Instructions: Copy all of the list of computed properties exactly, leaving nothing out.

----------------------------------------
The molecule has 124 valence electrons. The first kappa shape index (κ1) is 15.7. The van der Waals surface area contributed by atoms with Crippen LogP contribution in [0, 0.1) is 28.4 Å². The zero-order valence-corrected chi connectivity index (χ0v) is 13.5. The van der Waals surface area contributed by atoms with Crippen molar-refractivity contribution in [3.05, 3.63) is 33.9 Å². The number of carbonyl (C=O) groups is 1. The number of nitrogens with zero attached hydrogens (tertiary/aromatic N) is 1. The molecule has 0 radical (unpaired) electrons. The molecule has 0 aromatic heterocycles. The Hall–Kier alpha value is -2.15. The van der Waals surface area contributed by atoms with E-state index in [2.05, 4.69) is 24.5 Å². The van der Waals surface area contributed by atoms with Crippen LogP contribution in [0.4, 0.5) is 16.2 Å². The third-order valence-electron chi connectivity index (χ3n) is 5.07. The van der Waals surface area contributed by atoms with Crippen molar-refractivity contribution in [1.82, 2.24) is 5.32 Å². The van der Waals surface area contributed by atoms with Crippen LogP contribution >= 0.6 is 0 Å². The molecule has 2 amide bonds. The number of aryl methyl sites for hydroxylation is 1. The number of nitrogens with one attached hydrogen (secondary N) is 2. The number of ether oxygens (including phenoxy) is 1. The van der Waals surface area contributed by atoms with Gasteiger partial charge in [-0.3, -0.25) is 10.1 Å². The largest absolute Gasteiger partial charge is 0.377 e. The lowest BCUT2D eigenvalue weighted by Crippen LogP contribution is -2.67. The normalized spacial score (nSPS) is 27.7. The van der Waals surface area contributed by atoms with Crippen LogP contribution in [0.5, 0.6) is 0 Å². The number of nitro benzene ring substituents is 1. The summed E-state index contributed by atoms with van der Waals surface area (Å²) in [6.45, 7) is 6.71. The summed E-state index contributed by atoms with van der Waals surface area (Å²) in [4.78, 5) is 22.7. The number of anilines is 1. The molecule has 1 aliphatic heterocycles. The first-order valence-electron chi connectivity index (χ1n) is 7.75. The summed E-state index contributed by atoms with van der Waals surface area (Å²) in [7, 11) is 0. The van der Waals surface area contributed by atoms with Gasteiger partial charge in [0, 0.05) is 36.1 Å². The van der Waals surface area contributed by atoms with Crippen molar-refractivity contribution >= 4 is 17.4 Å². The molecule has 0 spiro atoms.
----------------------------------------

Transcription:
The molecule has 124 valence electrons. The first kappa shape index (κ1) is 15.7. The van der Waals surface area contributed by atoms with Crippen LogP contribution in [0, 0.1) is 28.4 Å². The zero-order valence-corrected chi connectivity index (χ0v) is 13.5. The van der Waals surface area contributed by atoms with Crippen molar-refractivity contribution in [3.05, 3.63) is 33.9 Å². The number of carbonyl (C=O) groups is 1. The number of nitrogens with zero attached hydrogens (tertiary/aromatic N) is 1. The molecule has 0 radical (unpaired) electrons. The molecule has 0 aromatic heterocycles. The Hall–Kier alpha value is -2.15. The van der Waals surface area contributed by atoms with E-state index in [2.05, 4.69) is 24.5 Å². The van der Waals surface area contributed by atoms with Crippen LogP contribution in [0.4, 0.5) is 16.2 Å². The third-order valence-electron chi connectivity index (χ3n) is 5.07. The van der Waals surface area contributed by atoms with Crippen molar-refractivity contribution in [1.82, 2.24) is 5.32 Å². The van der Waals surface area contributed by atoms with Crippen LogP contribution >= 0.6 is 0 Å². The molecule has 2 amide bonds. The number of aryl methyl sites for hydroxylation is 1. The number of nitrogens with one attached hydrogen (secondary N) is 2. The number of ether oxygens (including phenoxy) is 1. The van der Waals surface area contributed by atoms with Gasteiger partial charge in [-0.3, -0.25) is 10.1 Å². The largest absolute Gasteiger partial charge is 0.377 e. The lowest BCUT2D eigenvalue weighted by Crippen LogP contribution is -2.67. The normalized spacial score (nSPS) is 27.7. The van der Waals surface area contributed by atoms with Crippen LogP contribution in [0.5, 0.6) is 0 Å². The number of nitro benzene ring substituents is 1. The summed E-state index contributed by atoms with van der Waals surface area (Å²) in [6.45, 7) is 6.71. The summed E-state index contributed by atoms with van der Waals surface area (Å²) in [4.78, 5) is 22.7. The number of anilines is 1. The molecule has 1 aliphatic heterocycles. The first-order valence-electron chi connectivity index (χ1n) is 7.75. The summed E-state index contributed by atoms with van der Waals surface area (Å²) in [7, 11) is 0. The van der Waals surface area contributed by atoms with Gasteiger partial charge in [0, 0.05) is 36.1 Å². The van der Waals surface area contributed by atoms with Crippen molar-refractivity contribution >= 4 is 17.4 Å². The molecule has 0 spiro atoms.